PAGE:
New UI European Ceramics Studio study abroad course headed to Rome

The UI School of Art and Art History is traveling to Rome, Italy this winter in the brand-new European Ceramics Studio study abroad course. Partnered with Creta Rome, students will spend their mornings learning about ceramics in the studio and their afternoons traveling to historical locations.


Anaka Sanders, Arts Reporter

A class of University of Iowa students will travel to Rome, Italy this winter to learn about ceramics in both a studio setting and at historical sites.

Andrew Casto, UI School of Art and Art History Program Head of Ceramics, said students were supposed to travel abroad for the European Ceramics Studio in 2020, but was delayed by COVID-19.

“The program was written such that it could be adapted to lots of different locations,” Casto said. “The idea is that we will hopefully do this every three years or so. We will travel to a new place each time within Europe. We picked Rome as a sort of a trial run because the people that run the facility in Rome that we’re headed to are good friends of mine.”

The course will take place in collaboration with Creta Rome, an international center for ceramics and the arts in Rome, Italy. Casto first met Paolo Porelli and Lori Ann Touchette, the center’s husband-and-wife co-owners, at the Archie Bray Foundation, a ceramics residency in Montana in 2012.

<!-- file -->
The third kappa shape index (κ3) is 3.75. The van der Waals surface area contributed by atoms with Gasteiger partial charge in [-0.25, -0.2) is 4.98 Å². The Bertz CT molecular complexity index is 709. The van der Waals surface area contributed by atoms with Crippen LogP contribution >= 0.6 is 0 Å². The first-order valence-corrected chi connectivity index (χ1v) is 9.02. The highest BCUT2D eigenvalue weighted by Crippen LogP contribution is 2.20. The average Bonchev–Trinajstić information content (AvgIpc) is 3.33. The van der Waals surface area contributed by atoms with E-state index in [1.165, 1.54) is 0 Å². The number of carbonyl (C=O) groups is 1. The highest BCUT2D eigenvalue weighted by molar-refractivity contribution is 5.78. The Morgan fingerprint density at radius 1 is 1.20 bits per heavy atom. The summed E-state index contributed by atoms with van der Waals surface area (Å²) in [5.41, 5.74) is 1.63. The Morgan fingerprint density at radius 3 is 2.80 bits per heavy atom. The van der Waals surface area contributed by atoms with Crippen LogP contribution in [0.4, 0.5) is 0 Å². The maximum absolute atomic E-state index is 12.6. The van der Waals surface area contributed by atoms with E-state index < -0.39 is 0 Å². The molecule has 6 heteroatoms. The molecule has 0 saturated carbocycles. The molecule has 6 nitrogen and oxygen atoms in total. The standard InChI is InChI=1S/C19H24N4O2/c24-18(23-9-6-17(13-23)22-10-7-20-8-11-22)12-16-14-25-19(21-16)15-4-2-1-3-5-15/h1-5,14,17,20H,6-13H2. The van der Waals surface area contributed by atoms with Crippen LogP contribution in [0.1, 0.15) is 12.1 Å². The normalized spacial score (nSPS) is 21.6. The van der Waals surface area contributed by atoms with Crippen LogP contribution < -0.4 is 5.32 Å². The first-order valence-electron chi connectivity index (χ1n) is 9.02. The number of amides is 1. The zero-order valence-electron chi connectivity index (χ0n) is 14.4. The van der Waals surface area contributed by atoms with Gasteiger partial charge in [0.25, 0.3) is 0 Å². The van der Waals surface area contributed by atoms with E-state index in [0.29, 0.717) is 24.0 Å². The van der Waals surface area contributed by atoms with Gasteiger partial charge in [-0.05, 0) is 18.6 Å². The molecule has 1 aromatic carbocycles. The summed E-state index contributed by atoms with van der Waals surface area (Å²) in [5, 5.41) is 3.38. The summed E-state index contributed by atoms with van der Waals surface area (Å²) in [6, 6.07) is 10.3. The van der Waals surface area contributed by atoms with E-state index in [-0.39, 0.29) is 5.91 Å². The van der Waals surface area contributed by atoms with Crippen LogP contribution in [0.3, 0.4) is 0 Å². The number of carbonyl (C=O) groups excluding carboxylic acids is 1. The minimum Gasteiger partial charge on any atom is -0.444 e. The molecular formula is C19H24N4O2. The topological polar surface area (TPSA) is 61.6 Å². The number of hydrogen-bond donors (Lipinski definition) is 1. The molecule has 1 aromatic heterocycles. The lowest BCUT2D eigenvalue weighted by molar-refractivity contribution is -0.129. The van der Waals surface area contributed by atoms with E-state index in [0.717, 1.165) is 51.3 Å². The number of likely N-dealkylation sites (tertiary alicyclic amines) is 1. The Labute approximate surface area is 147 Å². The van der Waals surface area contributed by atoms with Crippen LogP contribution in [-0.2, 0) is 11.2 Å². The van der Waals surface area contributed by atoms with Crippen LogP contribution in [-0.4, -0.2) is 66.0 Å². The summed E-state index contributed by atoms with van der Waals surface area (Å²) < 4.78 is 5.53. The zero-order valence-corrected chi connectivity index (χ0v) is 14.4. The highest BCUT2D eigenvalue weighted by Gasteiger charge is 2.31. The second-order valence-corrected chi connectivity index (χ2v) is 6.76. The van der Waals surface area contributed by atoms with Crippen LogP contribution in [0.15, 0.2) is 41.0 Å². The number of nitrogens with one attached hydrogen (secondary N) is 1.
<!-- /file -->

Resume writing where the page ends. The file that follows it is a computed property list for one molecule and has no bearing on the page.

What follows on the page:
Touchette is an American art historian, while Porelli is an Italian ceramic artist. Creta is the Italian word for clay, and is also used as an acronym: ceramics, residency, exhibitions, teaching, and the arts.

“We started out with an emphasis on the residency program, but over the years, we’ve expanded,” Touchette said. “We have not only weekly ceramic classes, but we also occasionally do workshops, both in ceramics and drawing.”

Once the students arrive in Rome, they will stay in an old convent that has been reimagined as a hotel still run by nuns. Casto describes the building as a beautiful, historical place right in the center of Rome. They will leave for Italy on Dec. 29 and arrive back in Iowa City on Jan. 12.

The course is open to any UI student, though the majority going are undergraduate and graduate students focused on ceramics. Students will split their time in half between working in the studio in the Creta center and going on visits to historical sites like the National Etruscan Museum, the Vatican Museums, and the Colosseum.

“We have simultaneously a really top-notch contemporary ceramic sculptor to give us instruction on studio things and a very well-educated and decorated scholar of ancient Rome to talk to us about the physical stuff that we’re seeing,” Casto said.

Students will learn the traditional Italian glazing technique of Maiolica as the main study point for the studio work and visits.

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Madelynn Langridge, a UI ceramics student and art education major pursuing her bachelor’s in fine arts, learned about the study abroad course last spring from Casto.

“The whole experience — going abroad, meeting people from a different culture, doing what I love, in another space, and experiencing Italian culture and Italian and Roman history firsthand, rather than just seeing it in photos — will be really, really cool,” Langridge said.